As an aside, since this debate was adjourned at 5 p.m., my office has received three calls from different emigrant groups, two in the United Kingdom and another in Ireland, who were listening to the debate on the webcast and who rang to thank me for my comments on their behalf. I do not know who these people are. I simply make the point that it is interesting because RTE is trying to state that on a number of occasions when the service was unavailable and was not being broadcast, no one noticed the difference. Can one imagine that people are listening to this debate? I certainly did not alert them to it and have never spoken to those groups previously. I am aware that GAA groups have a keen interest in this subject.

This constitutes real politics. Those who live in the dosshouses of north London or who lack a pension in other parts of the United Kingdom do not carry great political clout. The people who wish to listen to "Céilí House" or to Donncha O'Dulaing on a Saturday night are not the most important people in the world. Moreover, the GAA community in Britain, who no longer can vote in Ireland, can be disregarded easily. Thankfully, Irish politicians have never taken that line. Across all parties, they have been prepared to speak for and defend such people. It is in this regard that an issue of great significance has arisen. It also is tied into the legislation and RTE's requirements to broadcast beyond the island of Ireland and throughout the entire island of Ireland. Clearly, neither point of view has permeated into the deeper recesses of RTE, which continues to raise the issue of jurisdiction. However, this legislation does not refer to jurisdiction. It refers to the island of Ireland and to the Irish community living outside the island of Ireland. Therefore, there are requirements and responsibilities that go with that. They will not go away lightly and Members will insist that they be noted and acted on.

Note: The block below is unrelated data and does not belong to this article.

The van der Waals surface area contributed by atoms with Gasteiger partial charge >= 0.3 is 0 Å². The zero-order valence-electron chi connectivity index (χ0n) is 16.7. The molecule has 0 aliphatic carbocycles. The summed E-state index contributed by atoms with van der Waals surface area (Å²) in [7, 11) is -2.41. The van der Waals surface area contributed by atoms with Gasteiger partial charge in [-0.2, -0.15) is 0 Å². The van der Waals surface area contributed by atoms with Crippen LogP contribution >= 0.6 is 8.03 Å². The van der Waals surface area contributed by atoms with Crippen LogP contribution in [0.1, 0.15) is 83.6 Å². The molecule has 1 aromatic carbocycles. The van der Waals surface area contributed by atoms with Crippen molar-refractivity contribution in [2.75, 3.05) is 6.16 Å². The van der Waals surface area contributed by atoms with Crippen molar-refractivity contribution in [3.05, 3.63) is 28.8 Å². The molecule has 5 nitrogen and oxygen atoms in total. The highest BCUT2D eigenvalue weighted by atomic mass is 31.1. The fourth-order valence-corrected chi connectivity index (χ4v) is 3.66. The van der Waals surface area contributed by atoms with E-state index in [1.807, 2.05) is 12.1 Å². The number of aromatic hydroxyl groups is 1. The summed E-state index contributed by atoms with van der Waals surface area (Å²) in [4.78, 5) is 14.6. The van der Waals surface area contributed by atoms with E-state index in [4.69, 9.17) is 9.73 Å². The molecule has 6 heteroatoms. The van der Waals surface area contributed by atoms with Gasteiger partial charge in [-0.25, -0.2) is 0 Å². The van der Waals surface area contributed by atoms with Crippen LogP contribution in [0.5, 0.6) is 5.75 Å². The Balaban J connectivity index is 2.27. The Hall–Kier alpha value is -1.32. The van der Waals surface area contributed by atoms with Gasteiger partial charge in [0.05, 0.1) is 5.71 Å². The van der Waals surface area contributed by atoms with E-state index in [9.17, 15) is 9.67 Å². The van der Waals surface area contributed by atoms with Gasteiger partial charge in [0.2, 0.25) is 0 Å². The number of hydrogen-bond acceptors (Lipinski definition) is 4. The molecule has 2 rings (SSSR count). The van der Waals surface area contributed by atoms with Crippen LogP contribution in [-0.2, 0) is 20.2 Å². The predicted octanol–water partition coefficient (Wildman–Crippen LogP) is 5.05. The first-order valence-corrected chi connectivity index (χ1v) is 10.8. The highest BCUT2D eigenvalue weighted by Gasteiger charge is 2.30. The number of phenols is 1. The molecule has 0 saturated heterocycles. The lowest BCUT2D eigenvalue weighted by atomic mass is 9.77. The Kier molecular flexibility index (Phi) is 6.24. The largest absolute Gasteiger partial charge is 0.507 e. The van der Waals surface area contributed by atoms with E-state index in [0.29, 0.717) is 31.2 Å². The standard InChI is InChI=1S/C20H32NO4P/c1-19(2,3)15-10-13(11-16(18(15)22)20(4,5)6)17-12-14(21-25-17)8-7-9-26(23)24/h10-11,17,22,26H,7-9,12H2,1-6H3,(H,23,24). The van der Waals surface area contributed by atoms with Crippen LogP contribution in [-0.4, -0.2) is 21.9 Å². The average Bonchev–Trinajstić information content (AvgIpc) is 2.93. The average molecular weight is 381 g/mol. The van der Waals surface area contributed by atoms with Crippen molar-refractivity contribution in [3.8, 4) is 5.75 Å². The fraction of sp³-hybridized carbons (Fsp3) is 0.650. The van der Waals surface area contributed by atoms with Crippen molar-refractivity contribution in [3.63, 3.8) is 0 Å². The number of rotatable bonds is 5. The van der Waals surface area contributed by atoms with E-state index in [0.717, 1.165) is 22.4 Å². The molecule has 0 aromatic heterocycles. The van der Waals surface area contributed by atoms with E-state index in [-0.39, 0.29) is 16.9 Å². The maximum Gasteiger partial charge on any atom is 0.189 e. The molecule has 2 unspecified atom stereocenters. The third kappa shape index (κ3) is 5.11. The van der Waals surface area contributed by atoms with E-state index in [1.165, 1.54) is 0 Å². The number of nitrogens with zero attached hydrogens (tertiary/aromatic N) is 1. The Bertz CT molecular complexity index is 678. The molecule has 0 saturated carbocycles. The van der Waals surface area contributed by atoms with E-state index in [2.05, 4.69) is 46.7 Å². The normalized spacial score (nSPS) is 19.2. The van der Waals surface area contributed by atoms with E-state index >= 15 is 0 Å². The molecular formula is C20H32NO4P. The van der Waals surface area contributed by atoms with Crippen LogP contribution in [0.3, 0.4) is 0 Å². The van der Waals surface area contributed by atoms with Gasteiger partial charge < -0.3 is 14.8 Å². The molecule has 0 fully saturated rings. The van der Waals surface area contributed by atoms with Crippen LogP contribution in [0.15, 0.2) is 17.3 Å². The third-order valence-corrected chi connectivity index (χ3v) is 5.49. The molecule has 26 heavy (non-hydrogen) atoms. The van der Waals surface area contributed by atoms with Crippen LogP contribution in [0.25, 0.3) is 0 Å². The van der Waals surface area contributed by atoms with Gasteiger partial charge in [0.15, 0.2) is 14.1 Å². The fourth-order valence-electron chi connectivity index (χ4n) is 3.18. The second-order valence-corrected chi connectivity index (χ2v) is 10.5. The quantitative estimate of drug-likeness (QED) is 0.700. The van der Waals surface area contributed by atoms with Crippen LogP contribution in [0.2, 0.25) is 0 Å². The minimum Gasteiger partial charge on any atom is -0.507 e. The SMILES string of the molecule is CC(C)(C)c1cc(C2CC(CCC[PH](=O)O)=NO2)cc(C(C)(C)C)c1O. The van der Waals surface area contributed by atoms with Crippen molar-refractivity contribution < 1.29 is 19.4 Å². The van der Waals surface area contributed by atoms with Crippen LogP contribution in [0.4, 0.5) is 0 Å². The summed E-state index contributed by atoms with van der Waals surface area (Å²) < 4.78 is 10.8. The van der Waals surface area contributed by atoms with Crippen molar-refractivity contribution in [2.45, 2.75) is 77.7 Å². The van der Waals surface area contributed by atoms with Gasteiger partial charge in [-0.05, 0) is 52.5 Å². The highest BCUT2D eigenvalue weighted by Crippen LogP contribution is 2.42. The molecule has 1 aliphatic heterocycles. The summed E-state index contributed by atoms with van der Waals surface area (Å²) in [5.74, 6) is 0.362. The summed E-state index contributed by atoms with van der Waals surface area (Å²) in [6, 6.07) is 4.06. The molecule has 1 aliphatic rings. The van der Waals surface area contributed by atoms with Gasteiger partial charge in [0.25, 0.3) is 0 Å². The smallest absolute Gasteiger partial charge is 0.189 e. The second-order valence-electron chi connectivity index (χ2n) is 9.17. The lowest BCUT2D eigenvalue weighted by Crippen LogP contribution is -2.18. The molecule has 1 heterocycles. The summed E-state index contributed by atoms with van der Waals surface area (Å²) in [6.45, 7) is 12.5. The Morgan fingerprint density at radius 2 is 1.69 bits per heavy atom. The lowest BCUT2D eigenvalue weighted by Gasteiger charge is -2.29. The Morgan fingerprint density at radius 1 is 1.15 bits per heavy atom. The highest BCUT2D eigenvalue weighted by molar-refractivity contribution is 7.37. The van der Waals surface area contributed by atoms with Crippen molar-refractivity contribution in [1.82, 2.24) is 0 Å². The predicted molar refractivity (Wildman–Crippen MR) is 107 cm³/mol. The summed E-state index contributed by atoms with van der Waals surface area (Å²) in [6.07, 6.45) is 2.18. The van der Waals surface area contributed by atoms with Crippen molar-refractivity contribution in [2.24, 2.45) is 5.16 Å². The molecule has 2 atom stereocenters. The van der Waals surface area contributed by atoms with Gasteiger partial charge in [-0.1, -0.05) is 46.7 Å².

In this regard, while I accept the Minister of State's good offices on the matter and he should not take this personally, I disagree with his point that such issues should not be included in legislation. This is the only way one can at least interpret what would be reasonably practicable. Obviously, my view differs from that which obtains in RTE. Therefore, I must insist that Members take this as far as possible. I have put on record issues in this regard and the Minister of State has stated he would investigate them further. He should ask his officials to get to the bottom of this information in order that Members are in possession of all the relevant information and have a basis on which to make a decision. At present, the only decision I want is to have a transmitter broadcasting at 500 kW from Summerhill on the long wave. I want that running at 500kW for 24 hours a day. I want us then to negotiate an increase in the 500kW allowed under the 1975 agreement, from which we get our licence to do this.

The terms of the Good Friday Agreement provide for shadow legislation in both jurisdictions, so it would be useful to enter into an agreement with the BBC to have a single broadcasting unit across the two islands. People from both islands could receive all output from both stations. That would certainly be in the spirit of the Good Friday Agreement.